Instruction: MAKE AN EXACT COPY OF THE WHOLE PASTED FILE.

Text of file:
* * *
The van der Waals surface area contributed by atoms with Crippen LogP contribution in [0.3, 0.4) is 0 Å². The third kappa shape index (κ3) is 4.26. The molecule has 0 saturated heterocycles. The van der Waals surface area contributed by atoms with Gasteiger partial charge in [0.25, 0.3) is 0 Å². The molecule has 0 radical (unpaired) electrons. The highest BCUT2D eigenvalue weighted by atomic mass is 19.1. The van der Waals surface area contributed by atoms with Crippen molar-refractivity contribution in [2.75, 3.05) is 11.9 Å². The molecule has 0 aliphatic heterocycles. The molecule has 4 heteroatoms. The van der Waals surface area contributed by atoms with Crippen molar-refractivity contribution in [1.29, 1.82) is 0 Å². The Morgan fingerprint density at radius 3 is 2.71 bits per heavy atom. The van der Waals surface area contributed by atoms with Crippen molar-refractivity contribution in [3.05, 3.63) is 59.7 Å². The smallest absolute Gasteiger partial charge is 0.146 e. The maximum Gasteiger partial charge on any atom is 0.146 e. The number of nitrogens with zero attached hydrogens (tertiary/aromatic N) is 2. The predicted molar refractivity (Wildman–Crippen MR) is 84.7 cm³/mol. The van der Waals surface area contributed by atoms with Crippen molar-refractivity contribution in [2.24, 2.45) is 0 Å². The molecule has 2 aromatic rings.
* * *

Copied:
The van der Waals surface area contributed by atoms with Crippen LogP contribution in [0.3, 0.4) is 0 Å². The third kappa shape index (κ3) is 4.26. The molecule has 0 saturated heterocycles. The van der Waals surface area contributed by atoms with Gasteiger partial charge in [0.25, 0.3) is 0 Å². The molecule has 0 radical (unpaired) electrons. The highest BCUT2D eigenvalue weighted by atomic mass is 19.1. The van der Waals surface area contributed by atoms with Crippen molar-refractivity contribution in [2.75, 3.05) is 11.9 Å². The molecule has 0 aliphatic heterocycles. The molecule has 4 heteroatoms. The van der Waals surface area contributed by atoms with Crippen molar-refractivity contribution in [1.29, 1.82) is 0 Å². The Morgan fingerprint density at radius 3 is 2.71 bits per heavy atom. The van der Waals surface area contributed by atoms with Crippen molar-refractivity contribution in [3.05, 3.63) is 59.7 Å². The smallest absolute Gasteiger partial charge is 0.146 e. The maximum Gasteiger partial charge on any atom is 0.146 e. The number of nitrogens with zero attached hydrogens (tertiary/aromatic N) is 2. The predicted molar refractivity (Wildman–Crippen MR) is 84.7 cm³/mol. The van der Waals surface area contributed by atoms with Crippen molar-refractivity contribution in [2.24, 2.45) is 0 Å². The molecule has 2 aromatic rings.